A mob mix-up in Chicago sends two chanteuses screaming for L.A., where they score a perfect gig: posing as drag queens on the dinner theater/cabaret circuit. Things get extra-weird when a guy falls for one of the girls.
Jonathan 'Jack' Harris is a waiter, who hopes to start a newspaper called The Tribeca Times, after the part of Manhattan where he lives, and while struggling to find advertisers and stories... See full summary »
By working through problems stemming from his past, Tom Warshaw, an American artist living in Paris, begins to discover who he really is, and returns to his home to reconcile with his family and friends.
Dean is a maverick American film director surprised that his most recent film has been chosen as the Official U.S. Entry at the Venice Film Festival. A beautiful French journalist arrives ... See full summary »
Determined to be a full-time mom, a publicist quits her job, but as soon as her husband gets fired, she needs to get her career back, and helping a screen legend to get back in the business seems to be the way.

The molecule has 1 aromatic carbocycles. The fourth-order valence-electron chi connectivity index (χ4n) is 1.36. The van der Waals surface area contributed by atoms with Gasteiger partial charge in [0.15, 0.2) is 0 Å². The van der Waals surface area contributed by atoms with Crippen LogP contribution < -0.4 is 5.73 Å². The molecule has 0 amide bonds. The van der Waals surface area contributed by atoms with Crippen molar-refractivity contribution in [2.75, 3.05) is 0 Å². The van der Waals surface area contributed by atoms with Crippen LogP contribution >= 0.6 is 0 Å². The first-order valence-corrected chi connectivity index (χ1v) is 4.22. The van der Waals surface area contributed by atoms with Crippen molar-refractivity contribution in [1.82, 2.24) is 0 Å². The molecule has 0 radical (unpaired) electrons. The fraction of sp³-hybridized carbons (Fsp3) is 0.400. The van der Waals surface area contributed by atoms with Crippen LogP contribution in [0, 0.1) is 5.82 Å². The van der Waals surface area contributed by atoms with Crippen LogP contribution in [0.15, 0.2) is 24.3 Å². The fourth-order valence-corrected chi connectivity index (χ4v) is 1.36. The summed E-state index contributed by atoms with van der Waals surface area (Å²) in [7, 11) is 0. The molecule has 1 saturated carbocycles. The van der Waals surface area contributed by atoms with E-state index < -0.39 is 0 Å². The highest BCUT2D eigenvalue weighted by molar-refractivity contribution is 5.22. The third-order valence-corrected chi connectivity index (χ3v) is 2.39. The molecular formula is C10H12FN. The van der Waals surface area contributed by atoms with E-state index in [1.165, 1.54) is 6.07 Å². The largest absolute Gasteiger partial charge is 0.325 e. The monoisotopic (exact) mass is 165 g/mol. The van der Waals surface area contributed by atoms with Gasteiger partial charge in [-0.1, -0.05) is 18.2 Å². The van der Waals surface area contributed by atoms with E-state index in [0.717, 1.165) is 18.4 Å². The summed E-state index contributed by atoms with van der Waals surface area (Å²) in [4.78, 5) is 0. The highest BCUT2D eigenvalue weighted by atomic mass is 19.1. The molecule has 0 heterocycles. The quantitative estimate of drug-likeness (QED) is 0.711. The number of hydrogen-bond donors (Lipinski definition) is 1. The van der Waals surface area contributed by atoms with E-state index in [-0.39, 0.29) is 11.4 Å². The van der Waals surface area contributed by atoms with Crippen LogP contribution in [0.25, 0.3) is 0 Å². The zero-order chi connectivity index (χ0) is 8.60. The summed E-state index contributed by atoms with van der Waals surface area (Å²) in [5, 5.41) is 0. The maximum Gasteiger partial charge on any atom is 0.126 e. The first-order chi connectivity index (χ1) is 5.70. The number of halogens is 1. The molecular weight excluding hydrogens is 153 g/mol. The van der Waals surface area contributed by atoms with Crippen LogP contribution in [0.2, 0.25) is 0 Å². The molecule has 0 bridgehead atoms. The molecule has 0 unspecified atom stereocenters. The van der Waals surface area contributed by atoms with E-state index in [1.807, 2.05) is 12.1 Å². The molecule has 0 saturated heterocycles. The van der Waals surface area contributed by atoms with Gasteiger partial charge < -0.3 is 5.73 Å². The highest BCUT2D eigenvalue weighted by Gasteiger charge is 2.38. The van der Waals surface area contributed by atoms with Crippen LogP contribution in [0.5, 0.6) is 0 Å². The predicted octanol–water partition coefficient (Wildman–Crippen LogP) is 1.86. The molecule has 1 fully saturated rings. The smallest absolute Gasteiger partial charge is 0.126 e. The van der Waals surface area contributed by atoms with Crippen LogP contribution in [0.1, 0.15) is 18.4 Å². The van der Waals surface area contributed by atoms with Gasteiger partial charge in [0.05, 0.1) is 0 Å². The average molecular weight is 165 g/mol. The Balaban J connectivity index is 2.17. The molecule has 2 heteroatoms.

After accidentally witnessing a mafia hit in the Windy City, gal pals Connie and Carla skip town for L.A., where they go way undercover as singers working the city's dinner theater circuit ... as drag queens. Now, it's not enough that they become big hits on the scene; things get extra-weird when Connie meets Jeff -- a guy she'd like to be a woman with. Written by
The Funniest Movie of the Winter/Spring 2004 Season
Connie and Carla received the biggest laughs so far from an audience that I've been with this year. The comic humor and the touching emotions exude of the screen in this movie echoing Whoopi Goldberg is The Sister Act and even earlier comedies by Some Like It Hot (1959). Nia Vardalos as Connie and Toni Collette as Carla are remarkable having to portray women being men being women. Even David Duchovny plays it for great dry humor laughs with excellent character acting. This underrated film goes over the top sometimes in its stereotypical portrayal of gay men (as is unfortunately typical), yet it attempts to maintain a sensitive presentation of the issue. Eight out of Ten Stars.
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